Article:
“Because its purpose is entertainment, and because people are more easily amused by the comical and ridiculous than by the noble and edifying, sensate art readily resorts to comedy, farce, satire and ridicule. In order to avoid boring the viewer or hearer, it constantly changes, always looking for something new and exciting. As Sorokin says, ‘Since it does not symbolize any supersensory value, it stands and falls by its external appearance . . . [making] lavish use of pomp and circumstance, colossality, stunning techniques and other means of external adornment.’ Nowhere is this more evident than in the colossal motion pictures of our day or in the neopagan spectacles such as the half-time show that accompanies the Super Bowl football game.”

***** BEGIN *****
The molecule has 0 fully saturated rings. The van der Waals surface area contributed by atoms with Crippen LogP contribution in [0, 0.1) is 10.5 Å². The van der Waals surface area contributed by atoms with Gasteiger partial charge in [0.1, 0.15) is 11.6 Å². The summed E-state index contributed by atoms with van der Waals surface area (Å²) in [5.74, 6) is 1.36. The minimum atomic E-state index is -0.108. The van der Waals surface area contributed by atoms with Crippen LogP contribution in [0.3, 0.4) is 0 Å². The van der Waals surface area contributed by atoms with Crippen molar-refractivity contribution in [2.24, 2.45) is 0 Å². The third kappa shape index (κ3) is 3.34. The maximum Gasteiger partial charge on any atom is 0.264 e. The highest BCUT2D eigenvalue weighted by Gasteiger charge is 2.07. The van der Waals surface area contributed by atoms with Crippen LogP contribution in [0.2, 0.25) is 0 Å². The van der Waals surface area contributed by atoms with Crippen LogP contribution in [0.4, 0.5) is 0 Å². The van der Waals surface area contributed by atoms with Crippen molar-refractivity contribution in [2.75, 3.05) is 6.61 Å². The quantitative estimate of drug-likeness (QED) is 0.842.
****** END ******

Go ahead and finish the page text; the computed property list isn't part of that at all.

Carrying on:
Harold O. J. Brown, The Sensate Culture (Dallas, 1996), page 39.
In our day of exhausting hype, a church with modest resources has all the potential for breakthrough power that the church of Acts 2 experienced – the felt presence of the risen Christ, according to the gospel. Simplicity and honesty are advantages.